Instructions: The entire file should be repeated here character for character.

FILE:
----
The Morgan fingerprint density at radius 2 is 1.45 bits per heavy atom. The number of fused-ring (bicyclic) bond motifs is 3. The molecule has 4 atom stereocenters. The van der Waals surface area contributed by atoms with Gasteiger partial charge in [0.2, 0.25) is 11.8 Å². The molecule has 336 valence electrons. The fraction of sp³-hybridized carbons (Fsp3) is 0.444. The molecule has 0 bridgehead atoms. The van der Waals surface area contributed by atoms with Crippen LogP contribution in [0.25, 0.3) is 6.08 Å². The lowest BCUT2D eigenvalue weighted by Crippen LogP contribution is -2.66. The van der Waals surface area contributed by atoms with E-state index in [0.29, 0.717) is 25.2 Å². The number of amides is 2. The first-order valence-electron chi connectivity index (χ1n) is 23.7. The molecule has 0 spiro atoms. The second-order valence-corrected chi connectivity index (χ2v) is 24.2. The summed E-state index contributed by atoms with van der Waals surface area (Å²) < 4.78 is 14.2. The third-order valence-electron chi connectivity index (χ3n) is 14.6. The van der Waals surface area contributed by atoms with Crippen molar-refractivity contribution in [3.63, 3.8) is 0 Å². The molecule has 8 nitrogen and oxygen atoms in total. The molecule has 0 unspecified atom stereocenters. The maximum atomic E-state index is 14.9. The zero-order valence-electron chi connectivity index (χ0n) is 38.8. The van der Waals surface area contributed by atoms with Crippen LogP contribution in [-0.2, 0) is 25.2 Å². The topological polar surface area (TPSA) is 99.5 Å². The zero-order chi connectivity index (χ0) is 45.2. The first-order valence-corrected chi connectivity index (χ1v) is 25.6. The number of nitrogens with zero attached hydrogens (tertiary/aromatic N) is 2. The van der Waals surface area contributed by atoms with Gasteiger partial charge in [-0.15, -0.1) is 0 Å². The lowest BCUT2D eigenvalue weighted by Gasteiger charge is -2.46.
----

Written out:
The Morgan fingerprint density at radius 2 is 1.45 bits per heavy atom. The number of fused-ring (bicyclic) bond motifs is 3. The molecule has 4 atom stereocenters. The van der Waals surface area contributed by atoms with Gasteiger partial charge in [0.2, 0.25) is 11.8 Å². The molecule has 336 valence electrons. The fraction of sp³-hybridized carbons (Fsp3) is 0.444. The molecule has 0 bridgehead atoms. The van der Waals surface area contributed by atoms with Crippen LogP contribution in [0.25, 0.3) is 6.08 Å². The lowest BCUT2D eigenvalue weighted by Crippen LogP contribution is -2.66. The van der Waals surface area contributed by atoms with E-state index in [0.29, 0.717) is 25.2 Å². The number of amides is 2. The first-order valence-electron chi connectivity index (χ1n) is 23.7. The molecule has 0 spiro atoms. The second-order valence-corrected chi connectivity index (χ2v) is 24.2. The summed E-state index contributed by atoms with van der Waals surface area (Å²) < 4.78 is 14.2. The third-order valence-electron chi connectivity index (χ3n) is 14.6. The van der Waals surface area contributed by atoms with Crippen molar-refractivity contribution in [3.63, 3.8) is 0 Å². The molecule has 8 nitrogen and oxygen atoms in total. The molecule has 0 unspecified atom stereocenters. The maximum atomic E-state index is 14.9. The zero-order valence-electron chi connectivity index (χ0n) is 38.8. The van der Waals surface area contributed by atoms with Crippen LogP contribution in [-0.2, 0) is 25.2 Å². The topological polar surface area (TPSA) is 99.5 Å². The zero-order chi connectivity index (χ0) is 45.2. The first-order valence-corrected chi connectivity index (χ1v) is 25.6. The number of nitrogens with zero attached hydrogens (tertiary/aromatic N) is 2. The van der Waals surface area contributed by atoms with Gasteiger partial charge in [-0.15, -0.1) is 0 Å². The lowest BCUT2D eigenvalue weighted by Gasteiger charge is -2.46.